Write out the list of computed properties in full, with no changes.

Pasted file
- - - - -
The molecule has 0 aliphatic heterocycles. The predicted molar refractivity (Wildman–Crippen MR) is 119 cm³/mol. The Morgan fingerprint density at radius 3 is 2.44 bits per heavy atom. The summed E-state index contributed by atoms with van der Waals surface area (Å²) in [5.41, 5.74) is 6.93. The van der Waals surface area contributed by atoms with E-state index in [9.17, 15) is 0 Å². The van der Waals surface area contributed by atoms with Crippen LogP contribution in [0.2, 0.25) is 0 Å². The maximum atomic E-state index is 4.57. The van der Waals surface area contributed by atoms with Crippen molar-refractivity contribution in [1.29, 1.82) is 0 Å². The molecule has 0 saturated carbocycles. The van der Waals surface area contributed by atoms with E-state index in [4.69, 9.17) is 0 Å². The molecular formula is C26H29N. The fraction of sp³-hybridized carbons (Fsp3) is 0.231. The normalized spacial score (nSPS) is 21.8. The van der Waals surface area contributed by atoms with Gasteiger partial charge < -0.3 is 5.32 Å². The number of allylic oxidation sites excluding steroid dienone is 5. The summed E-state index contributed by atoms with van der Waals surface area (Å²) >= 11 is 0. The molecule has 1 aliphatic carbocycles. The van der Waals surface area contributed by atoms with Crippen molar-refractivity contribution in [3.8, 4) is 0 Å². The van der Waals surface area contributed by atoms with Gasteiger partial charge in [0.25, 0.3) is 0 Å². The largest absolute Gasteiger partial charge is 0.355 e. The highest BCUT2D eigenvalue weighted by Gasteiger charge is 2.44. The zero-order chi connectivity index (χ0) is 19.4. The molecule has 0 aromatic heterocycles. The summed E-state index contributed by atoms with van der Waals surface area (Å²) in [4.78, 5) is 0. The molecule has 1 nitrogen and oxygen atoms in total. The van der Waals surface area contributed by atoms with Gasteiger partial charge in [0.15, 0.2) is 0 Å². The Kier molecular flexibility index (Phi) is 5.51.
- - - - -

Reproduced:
The molecule has 0 aliphatic heterocycles. The predicted molar refractivity (Wildman–Crippen MR) is 119 cm³/mol. The Morgan fingerprint density at radius 3 is 2.44 bits per heavy atom. The summed E-state index contributed by atoms with van der Waals surface area (Å²) in [5.41, 5.74) is 6.93. The van der Waals surface area contributed by atoms with E-state index in [9.17, 15) is 0 Å². The van der Waals surface area contributed by atoms with Crippen LogP contribution in [0.2, 0.25) is 0 Å². The maximum atomic E-state index is 4.57. The van der Waals surface area contributed by atoms with Crippen molar-refractivity contribution in [1.29, 1.82) is 0 Å². The molecule has 0 saturated carbocycles. The van der Waals surface area contributed by atoms with E-state index in [4.69, 9.17) is 0 Å². The molecular formula is C26H29N. The fraction of sp³-hybridized carbons (Fsp3) is 0.231. The normalized spacial score (nSPS) is 21.8. The van der Waals surface area contributed by atoms with Gasteiger partial charge < -0.3 is 5.32 Å². The number of allylic oxidation sites excluding steroid dienone is 5. The summed E-state index contributed by atoms with van der Waals surface area (Å²) >= 11 is 0. The molecule has 1 aliphatic carbocycles. The van der Waals surface area contributed by atoms with Crippen molar-refractivity contribution in [3.8, 4) is 0 Å². The van der Waals surface area contributed by atoms with Gasteiger partial charge in [0.25, 0.3) is 0 Å². The largest absolute Gasteiger partial charge is 0.355 e. The highest BCUT2D eigenvalue weighted by Gasteiger charge is 2.44. The zero-order chi connectivity index (χ0) is 19.4. The molecule has 0 aromatic heterocycles. The summed E-state index contributed by atoms with van der Waals surface area (Å²) in [4.78, 5) is 0. The molecule has 1 nitrogen and oxygen atoms in total. The van der Waals surface area contributed by atoms with Gasteiger partial charge in [0.15, 0.2) is 0 Å². The Kier molecular flexibility index (Phi) is 5.51.